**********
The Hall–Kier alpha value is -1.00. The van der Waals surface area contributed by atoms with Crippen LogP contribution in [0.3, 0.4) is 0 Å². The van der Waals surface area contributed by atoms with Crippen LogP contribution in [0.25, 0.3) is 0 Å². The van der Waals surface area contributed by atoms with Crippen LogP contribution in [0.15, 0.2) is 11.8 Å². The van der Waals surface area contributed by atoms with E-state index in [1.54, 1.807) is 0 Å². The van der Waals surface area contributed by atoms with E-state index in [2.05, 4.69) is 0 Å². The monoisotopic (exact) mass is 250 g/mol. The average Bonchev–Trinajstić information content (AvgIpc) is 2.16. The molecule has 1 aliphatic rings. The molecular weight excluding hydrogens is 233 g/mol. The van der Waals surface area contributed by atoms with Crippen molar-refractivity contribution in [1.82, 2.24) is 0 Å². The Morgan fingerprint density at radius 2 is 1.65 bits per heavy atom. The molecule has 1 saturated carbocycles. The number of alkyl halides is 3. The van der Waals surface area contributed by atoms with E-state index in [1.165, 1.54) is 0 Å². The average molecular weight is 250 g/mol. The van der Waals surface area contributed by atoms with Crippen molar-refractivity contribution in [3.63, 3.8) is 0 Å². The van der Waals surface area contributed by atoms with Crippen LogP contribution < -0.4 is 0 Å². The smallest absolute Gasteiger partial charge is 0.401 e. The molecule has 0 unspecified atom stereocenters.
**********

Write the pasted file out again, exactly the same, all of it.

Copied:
The Hall–Kier alpha value is -1.00. The van der Waals surface area contributed by atoms with Crippen LogP contribution in [0.3, 0.4) is 0 Å². The van der Waals surface area contributed by atoms with Crippen LogP contribution in [0.25, 0.3) is 0 Å². The van der Waals surface area contributed by atoms with Crippen LogP contribution in [0.15, 0.2) is 11.8 Å². The van der Waals surface area contributed by atoms with E-state index in [1.54, 1.807) is 0 Å². The van der Waals surface area contributed by atoms with E-state index in [2.05, 4.69) is 0 Å². The monoisotopic (exact) mass is 250 g/mol. The average Bonchev–Trinajstić information content (AvgIpc) is 2.16. The molecule has 1 aliphatic rings. The molecular weight excluding hydrogens is 233 g/mol. The van der Waals surface area contributed by atoms with Crippen molar-refractivity contribution in [1.82, 2.24) is 0 Å². The Morgan fingerprint density at radius 2 is 1.65 bits per heavy atom. The molecule has 1 saturated carbocycles. The number of alkyl halides is 3. The van der Waals surface area contributed by atoms with E-state index in [1.165, 1.54) is 0 Å². The average molecular weight is 250 g/mol. The van der Waals surface area contributed by atoms with Crippen molar-refractivity contribution in [3.63, 3.8) is 0 Å². The van der Waals surface area contributed by atoms with Crippen LogP contribution < -0.4 is 0 Å². The smallest absolute Gasteiger partial charge is 0.401 e. The molecule has 0 unspecified atom stereocenters.